Soon after Bob Marley passed away, he and Hank Williams were playing dominoes in heaven. And since Bob’s father was an English sailor, and with heaven’s genealogical records being fairly thorough, they soon discovered a common ancestor — Hank Marley.

After Marley and Williams made the connection, they dropped a piece of the country music legend’s spine to earth — a magic bone given to him by St. Jude, the patron saint of lost causes and forgotten people. A hog found it and dropped it in a yard in Louisville, Ky., where the modern incarnation of Hank “The Pirate” Marley was born.

The original Hank Marley was a carpenter on a 1700s slave ship. He befriended one of the captives on a voyage, ultimately freeing him of his chains. That led to mutiny and the throwing overboard of all the slave traders, save Hank. The men became pirates, and the Hank Marley legend began.

Today, that 300-year-old ghost of a pirate now hangs his tricorner on Folly, writing “Caribbean-Hillbilly” songs and making regular trips to the Market downtown to revel with tourists. His stilted home is painted with rasta colors, and jugs of wine brewed from the fruit of palmetto trees sit fermenting in the living room. He sings and cracks jokes as he prepares “beans and greens.”

Hank subsists on the tips he makes playing around the Market and East Bay streets. Whenever a family approaches, he snarls, “Aayy, another motley pirate crew!”

“I ask the kids if they want the scary song or the funny song,” says Hank.

The funny song goes, “Swords, guns, and buried treasure, that’s all we need/A few tattered sails, a vessel and some rum, and a whole lot of ice cream.” In the scary song, Blackbeard’s just-beheaded body swims in the ocean looking for its head, but even when he sings it, the kids laugh.

Hank estimates he’s given out about 30,000 of his Hank the Pirate stickers over the last three years of playing in Charleston, and he oftentimes buys kazoos, harmonicas, and whistles for kids to join in the song. But his act isn’t just for tykes.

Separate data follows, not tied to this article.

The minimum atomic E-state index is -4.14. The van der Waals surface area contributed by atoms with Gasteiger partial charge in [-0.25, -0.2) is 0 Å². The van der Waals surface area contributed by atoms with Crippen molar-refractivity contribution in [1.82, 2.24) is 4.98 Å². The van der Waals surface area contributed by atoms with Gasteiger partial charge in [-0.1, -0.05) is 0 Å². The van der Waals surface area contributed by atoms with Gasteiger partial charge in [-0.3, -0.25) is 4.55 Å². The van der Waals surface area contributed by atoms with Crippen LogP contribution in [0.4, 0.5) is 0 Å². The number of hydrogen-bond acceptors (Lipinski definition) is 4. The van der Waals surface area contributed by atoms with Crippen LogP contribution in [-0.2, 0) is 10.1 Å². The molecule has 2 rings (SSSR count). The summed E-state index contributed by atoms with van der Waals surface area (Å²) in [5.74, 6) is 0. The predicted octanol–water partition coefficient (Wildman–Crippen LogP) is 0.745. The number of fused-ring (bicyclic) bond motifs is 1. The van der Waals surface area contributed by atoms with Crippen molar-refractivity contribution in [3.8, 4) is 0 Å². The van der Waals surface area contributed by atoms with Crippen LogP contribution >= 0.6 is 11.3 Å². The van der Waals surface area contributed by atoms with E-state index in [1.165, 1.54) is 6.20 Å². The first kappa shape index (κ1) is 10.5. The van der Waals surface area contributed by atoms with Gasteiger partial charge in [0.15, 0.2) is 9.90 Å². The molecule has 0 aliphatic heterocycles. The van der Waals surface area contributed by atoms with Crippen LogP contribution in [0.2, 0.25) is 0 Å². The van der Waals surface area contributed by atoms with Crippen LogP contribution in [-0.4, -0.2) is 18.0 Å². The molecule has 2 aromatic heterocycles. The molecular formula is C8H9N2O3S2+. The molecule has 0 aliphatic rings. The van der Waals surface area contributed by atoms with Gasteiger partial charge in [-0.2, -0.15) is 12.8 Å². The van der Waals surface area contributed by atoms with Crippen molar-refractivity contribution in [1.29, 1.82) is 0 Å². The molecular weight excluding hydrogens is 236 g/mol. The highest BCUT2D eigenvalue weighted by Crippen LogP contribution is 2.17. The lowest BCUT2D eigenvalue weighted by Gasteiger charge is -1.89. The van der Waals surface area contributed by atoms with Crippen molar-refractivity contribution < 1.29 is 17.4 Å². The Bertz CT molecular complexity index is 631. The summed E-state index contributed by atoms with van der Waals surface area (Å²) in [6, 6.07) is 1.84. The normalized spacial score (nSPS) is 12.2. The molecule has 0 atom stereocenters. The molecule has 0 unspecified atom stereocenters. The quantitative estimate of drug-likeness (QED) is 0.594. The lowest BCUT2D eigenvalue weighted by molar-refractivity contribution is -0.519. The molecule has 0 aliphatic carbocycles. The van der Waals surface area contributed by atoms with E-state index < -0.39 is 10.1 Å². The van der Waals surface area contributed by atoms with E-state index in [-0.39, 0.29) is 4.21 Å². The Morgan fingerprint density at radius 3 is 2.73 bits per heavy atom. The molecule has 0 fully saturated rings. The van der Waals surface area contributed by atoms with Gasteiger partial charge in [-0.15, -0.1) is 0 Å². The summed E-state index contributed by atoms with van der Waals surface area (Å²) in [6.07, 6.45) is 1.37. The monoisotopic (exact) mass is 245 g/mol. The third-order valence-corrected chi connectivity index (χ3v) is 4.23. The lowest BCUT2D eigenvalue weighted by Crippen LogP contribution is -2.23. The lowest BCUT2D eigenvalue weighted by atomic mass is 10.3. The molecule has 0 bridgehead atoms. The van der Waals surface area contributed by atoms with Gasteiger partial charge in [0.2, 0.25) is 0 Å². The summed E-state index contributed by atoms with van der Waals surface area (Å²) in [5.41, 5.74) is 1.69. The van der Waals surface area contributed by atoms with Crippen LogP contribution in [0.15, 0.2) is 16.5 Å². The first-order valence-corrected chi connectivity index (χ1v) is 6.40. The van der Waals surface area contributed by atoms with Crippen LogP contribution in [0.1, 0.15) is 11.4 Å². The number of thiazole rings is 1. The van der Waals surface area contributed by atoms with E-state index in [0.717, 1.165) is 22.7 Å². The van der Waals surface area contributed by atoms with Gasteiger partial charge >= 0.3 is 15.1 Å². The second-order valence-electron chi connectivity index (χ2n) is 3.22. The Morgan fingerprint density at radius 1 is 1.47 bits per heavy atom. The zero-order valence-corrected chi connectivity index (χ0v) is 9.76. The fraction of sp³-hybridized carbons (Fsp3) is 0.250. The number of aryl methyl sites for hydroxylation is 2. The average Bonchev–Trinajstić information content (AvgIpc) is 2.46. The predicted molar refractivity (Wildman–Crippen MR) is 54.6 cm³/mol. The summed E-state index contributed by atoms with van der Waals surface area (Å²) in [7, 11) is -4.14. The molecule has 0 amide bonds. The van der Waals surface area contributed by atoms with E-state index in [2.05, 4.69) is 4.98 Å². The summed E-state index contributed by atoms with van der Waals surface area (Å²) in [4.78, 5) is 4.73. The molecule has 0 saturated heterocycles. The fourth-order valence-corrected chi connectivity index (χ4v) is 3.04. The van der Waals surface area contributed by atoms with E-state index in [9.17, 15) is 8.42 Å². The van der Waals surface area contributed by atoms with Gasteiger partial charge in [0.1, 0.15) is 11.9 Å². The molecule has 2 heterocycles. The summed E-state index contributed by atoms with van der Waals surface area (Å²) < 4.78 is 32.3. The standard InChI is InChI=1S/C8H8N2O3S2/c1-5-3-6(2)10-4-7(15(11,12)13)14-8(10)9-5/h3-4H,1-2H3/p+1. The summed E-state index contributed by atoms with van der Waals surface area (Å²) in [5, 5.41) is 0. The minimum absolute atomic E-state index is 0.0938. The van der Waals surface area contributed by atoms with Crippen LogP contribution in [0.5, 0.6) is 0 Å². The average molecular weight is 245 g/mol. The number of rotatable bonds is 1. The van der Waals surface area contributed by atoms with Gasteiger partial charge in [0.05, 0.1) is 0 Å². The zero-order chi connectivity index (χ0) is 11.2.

“If strolling sweethearts come along, I’ll say, ‘Hey man, ain’t that the one you wanted me to write that song for?’ Then I’ll start, ‘On the day he met you, Lord, he figured out why the sky is blue,'” Hank sings, going cross-eyed in the process. “I got a five dollar tip off a deaf lady on that one, dude.”

Last month, the city began heavily enforcing the restrictions on peddlers in high tourist traffic areas downtown, and Hank’s been forced to pack up and find other places to play. The time off gave him a chance to finish up an album with his band, Hank Marley & The Serious Side Effects, in addition to booking birthday parties and dreaming up a “virtual street musician” website. Hank also leads a weekly open mic at Johnson’s Pub every Monday.

“Playing on the street, you get over yourself quickly,” says Hank, who doesn’t seem at all worried about maintaining a source of income with busking off limits. “I know that if I live right, do yoga, think happy thoughts, write songs, and eat my beans and greens, then all these cool circumstances end up happening that help me attain my goals.”

If you press him enough, Hank will let on that he grew up the son of a businessman, moving from Kentucky to Georgia to Ohio and then to Charleston. But that’s just a front to cover his back story for those too stuffy to believe he’s a pirate, back from the grave to promote unity in music.

So then why haven’t we heard about Hank Marley in the history books? “Because dead men tell no tales,” says Hank in a low rumbling voice, before he grins and serves up a heaping plate of food. —Stratton Lawrence